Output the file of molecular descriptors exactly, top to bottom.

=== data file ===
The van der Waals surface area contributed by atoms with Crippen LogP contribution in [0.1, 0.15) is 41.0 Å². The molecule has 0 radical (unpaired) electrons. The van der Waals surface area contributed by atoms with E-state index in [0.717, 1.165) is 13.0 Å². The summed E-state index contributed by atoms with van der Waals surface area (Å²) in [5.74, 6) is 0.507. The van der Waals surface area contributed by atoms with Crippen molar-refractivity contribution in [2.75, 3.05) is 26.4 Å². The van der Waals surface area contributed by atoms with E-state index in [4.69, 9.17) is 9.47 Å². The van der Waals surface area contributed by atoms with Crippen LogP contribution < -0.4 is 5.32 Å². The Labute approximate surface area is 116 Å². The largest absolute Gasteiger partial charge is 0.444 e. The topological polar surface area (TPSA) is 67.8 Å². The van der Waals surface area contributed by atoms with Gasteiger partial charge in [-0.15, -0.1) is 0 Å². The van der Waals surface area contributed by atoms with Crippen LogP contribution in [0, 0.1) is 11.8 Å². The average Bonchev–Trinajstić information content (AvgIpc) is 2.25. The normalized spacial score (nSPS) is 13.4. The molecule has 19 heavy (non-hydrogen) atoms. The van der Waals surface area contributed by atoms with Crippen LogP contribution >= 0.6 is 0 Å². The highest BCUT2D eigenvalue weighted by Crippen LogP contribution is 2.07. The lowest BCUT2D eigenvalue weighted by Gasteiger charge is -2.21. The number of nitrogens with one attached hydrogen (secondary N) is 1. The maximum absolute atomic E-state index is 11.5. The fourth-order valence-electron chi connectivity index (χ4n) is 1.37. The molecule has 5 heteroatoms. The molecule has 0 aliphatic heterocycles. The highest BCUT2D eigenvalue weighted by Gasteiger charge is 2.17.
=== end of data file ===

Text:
The van der Waals surface area contributed by atoms with Crippen LogP contribution in [0.1, 0.15) is 41.0 Å². The molecule has 0 radical (unpaired) electrons. The van der Waals surface area contributed by atoms with E-state index in [0.717, 1.165) is 13.0 Å². The summed E-state index contributed by atoms with van der Waals surface area (Å²) in [5.74, 6) is 0.507. The van der Waals surface area contributed by atoms with Crippen molar-refractivity contribution in [2.75, 3.05) is 26.4 Å². The van der Waals surface area contributed by atoms with E-state index in [4.69, 9.17) is 9.47 Å². The van der Waals surface area contributed by atoms with Crippen LogP contribution < -0.4 is 5.32 Å². The Labute approximate surface area is 116 Å². The largest absolute Gasteiger partial charge is 0.444 e. The topological polar surface area (TPSA) is 67.8 Å². The van der Waals surface area contributed by atoms with Gasteiger partial charge in [-0.15, -0.1) is 0 Å². The van der Waals surface area contributed by atoms with Crippen LogP contribution in [0, 0.1) is 11.8 Å². The average Bonchev–Trinajstić information content (AvgIpc) is 2.25. The normalized spacial score (nSPS) is 13.4. The molecule has 19 heavy (non-hydrogen) atoms. The van der Waals surface area contributed by atoms with Crippen LogP contribution >= 0.6 is 0 Å². The highest BCUT2D eigenvalue weighted by Crippen LogP contribution is 2.07. The lowest BCUT2D eigenvalue weighted by Gasteiger charge is -2.21. The number of nitrogens with one attached hydrogen (secondary N) is 1. The maximum absolute atomic E-state index is 11.5. The fourth-order valence-electron chi connectivity index (χ4n) is 1.37. The molecule has 5 heteroatoms. The molecule has 0 aliphatic heterocycles. The highest BCUT2D eigenvalue weighted by Gasteiger charge is 2.17.